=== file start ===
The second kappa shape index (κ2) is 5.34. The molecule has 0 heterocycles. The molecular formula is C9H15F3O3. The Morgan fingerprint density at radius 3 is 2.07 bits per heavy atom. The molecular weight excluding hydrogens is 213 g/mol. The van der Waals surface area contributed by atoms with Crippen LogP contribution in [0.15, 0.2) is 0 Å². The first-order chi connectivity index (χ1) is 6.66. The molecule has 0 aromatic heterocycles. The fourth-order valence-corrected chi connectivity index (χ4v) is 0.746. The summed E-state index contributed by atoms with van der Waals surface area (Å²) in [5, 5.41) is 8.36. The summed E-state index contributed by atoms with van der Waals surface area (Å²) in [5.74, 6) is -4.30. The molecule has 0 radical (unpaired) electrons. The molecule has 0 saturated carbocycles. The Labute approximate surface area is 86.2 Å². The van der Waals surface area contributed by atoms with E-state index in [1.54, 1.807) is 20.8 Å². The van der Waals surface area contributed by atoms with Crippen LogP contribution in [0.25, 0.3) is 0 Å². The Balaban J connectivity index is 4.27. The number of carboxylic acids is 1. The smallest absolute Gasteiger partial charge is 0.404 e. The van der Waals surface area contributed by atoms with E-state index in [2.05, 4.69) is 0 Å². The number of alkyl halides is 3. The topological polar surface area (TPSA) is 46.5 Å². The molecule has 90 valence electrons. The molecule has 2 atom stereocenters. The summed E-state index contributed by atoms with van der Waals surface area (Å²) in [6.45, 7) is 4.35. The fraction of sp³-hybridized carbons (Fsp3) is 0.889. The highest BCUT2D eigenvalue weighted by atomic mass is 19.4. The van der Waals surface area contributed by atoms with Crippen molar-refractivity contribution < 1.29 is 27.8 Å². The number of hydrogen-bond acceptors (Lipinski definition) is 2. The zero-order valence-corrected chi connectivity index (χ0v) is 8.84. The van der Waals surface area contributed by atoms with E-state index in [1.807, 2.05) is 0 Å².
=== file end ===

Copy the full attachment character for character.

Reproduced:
The second kappa shape index (κ2) is 5.34. The molecule has 0 heterocycles. The molecular formula is C9H15F3O3. The Morgan fingerprint density at radius 3 is 2.07 bits per heavy atom. The molecular weight excluding hydrogens is 213 g/mol. The van der Waals surface area contributed by atoms with Crippen LogP contribution in [0.15, 0.2) is 0 Å². The first-order chi connectivity index (χ1) is 6.66. The molecule has 0 aromatic heterocycles. The fourth-order valence-corrected chi connectivity index (χ4v) is 0.746. The summed E-state index contributed by atoms with van der Waals surface area (Å²) in [5, 5.41) is 8.36. The summed E-state index contributed by atoms with van der Waals surface area (Å²) in [5.74, 6) is -4.30. The molecule has 0 radical (unpaired) electrons. The molecule has 0 saturated carbocycles. The Labute approximate surface area is 86.2 Å². The van der Waals surface area contributed by atoms with E-state index in [1.54, 1.807) is 20.8 Å². The van der Waals surface area contributed by atoms with Crippen LogP contribution in [0.25, 0.3) is 0 Å². The Balaban J connectivity index is 4.27. The number of carboxylic acids is 1. The smallest absolute Gasteiger partial charge is 0.404 e. The van der Waals surface area contributed by atoms with E-state index in [2.05, 4.69) is 0 Å². The number of alkyl halides is 3. The topological polar surface area (TPSA) is 46.5 Å². The molecule has 90 valence electrons. The molecule has 2 atom stereocenters. The summed E-state index contributed by atoms with van der Waals surface area (Å²) in [6.45, 7) is 4.35. The fraction of sp³-hybridized carbons (Fsp3) is 0.889. The highest BCUT2D eigenvalue weighted by atomic mass is 19.4. The van der Waals surface area contributed by atoms with Crippen molar-refractivity contribution < 1.29 is 27.8 Å². The number of hydrogen-bond acceptors (Lipinski definition) is 2. The zero-order valence-corrected chi connectivity index (χ0v) is 8.84. The van der Waals surface area contributed by atoms with E-state index in [1.807, 2.05) is 0 Å².